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7-year outcomes in diabetic patients after coronary artery bypass graft in a developing country



Revascularization in diabetic patients with coronary artery disease remains a challenge in cardiology practice. Although clinical trials have reported the mid-term superiority of coronary artery bypass grafting (CABG) surgery over percutaneous coronary intervention in these patients, little is known about the long-term outcomes of CABG in diabetic patients compared to non-diabetics, particularly in developing countries.


Between 2007 and 2016, we recruited all patients who underwent isolated CABG in a tertiary care cardiovascular center in a developing country. The patients were followed at 3–6 months and 12 months after surgery, and then annually. The study endpoints were 7-year all-cause mortality and major adverse cardiac and cerebrovascular events (MACCE).


Of 23,873 patients (17,529 males, mean age 65.67 years) who underwent CABG, 9227 (38.65%) patients were diagnosed with diabetes. After adjustment for potential confounders, patients with diabetes experienced a 31% increase in MACCE seven years after surgery compared to the non-diabetic patients (HR = 1.31, 95% CI: 1.25–1.38, P-value < 0.0001). Meanwhile, diabetes contributes to a 52% increase in the risk of all-cause mortality after CABG (HR = 1.52, 95% CI: 1.42–1.61, P-value < 0.0001).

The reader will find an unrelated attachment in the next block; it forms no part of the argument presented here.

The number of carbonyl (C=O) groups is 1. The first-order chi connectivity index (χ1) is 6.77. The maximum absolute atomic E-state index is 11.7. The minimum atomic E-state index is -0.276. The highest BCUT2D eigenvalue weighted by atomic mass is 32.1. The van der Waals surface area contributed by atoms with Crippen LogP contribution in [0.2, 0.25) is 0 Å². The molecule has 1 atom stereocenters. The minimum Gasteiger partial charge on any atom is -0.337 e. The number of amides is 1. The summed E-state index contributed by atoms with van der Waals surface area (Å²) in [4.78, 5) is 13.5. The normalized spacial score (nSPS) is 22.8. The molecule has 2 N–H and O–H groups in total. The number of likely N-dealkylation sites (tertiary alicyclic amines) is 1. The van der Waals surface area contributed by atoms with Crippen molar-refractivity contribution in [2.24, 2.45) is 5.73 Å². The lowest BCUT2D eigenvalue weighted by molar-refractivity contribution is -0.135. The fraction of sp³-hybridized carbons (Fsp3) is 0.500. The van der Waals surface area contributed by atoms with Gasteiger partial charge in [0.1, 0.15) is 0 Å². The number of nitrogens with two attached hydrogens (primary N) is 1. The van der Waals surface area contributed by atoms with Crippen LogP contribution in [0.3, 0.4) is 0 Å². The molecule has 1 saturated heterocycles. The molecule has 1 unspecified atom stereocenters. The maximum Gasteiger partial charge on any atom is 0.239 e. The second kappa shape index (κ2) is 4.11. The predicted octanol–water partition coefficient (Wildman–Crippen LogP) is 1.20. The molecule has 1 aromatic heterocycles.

Our study showed a higher risk of all-cause mortality and MACCE at seven years in diabetic patients undergoing isolated CABG. The outcomes in the studied center in a developing country were comparable to western centers. The high incidence of adverse outcomes in the long term in diabetic patients implies that not only short-term but long-term measures should be taken to improve the CABG outcomes in this challenging patient population.

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Diabetes significantly increases the risk of developing cardiovascular diseases, including coronary artery disease (CAD). The mortality risk due to CAD has been about three times higher in diabetic patients than in patients without diabetes [1]. Moreover, there is a higher tendency for developing multi-vessel disease (MVD) in diabetic patients, which further poses some considerable challenges for the selection of the revascularization therapy and optimization of the perioperative and post-operative outcomes in this exigent group of patients [2].

Although better outcomes after coronary artery bypass graft (CABG) surgery in diabetic patients with MVD rather than after balloon angioplasty have been long postulated [3], investigations on whether CABG is still the optimal treatment for diabetic patients in comparison with the percutaneous coronary intervention (PCI) with the administration of the drug-eluting stents were performed. For instance, considering the multi-center Future Revascularization Evaluation in Patients with Diabetes Mellitus: Optimal Management of Multivessel Disease (FREEDOM) trial results CABG is suggested over PCI as the treatment of choice for diabetic patients [4, 5]. The result of this pillar study demonstrated a significantly lower incidence of adverse events in patients undergoing CABG in a follow-up period of more than five years [6]. In agreement with these results, it has been reported that most diabetic patients with 3-vessel CAD undergo CABG (although this is not the case for patients with the 2-vessel disease.) [7].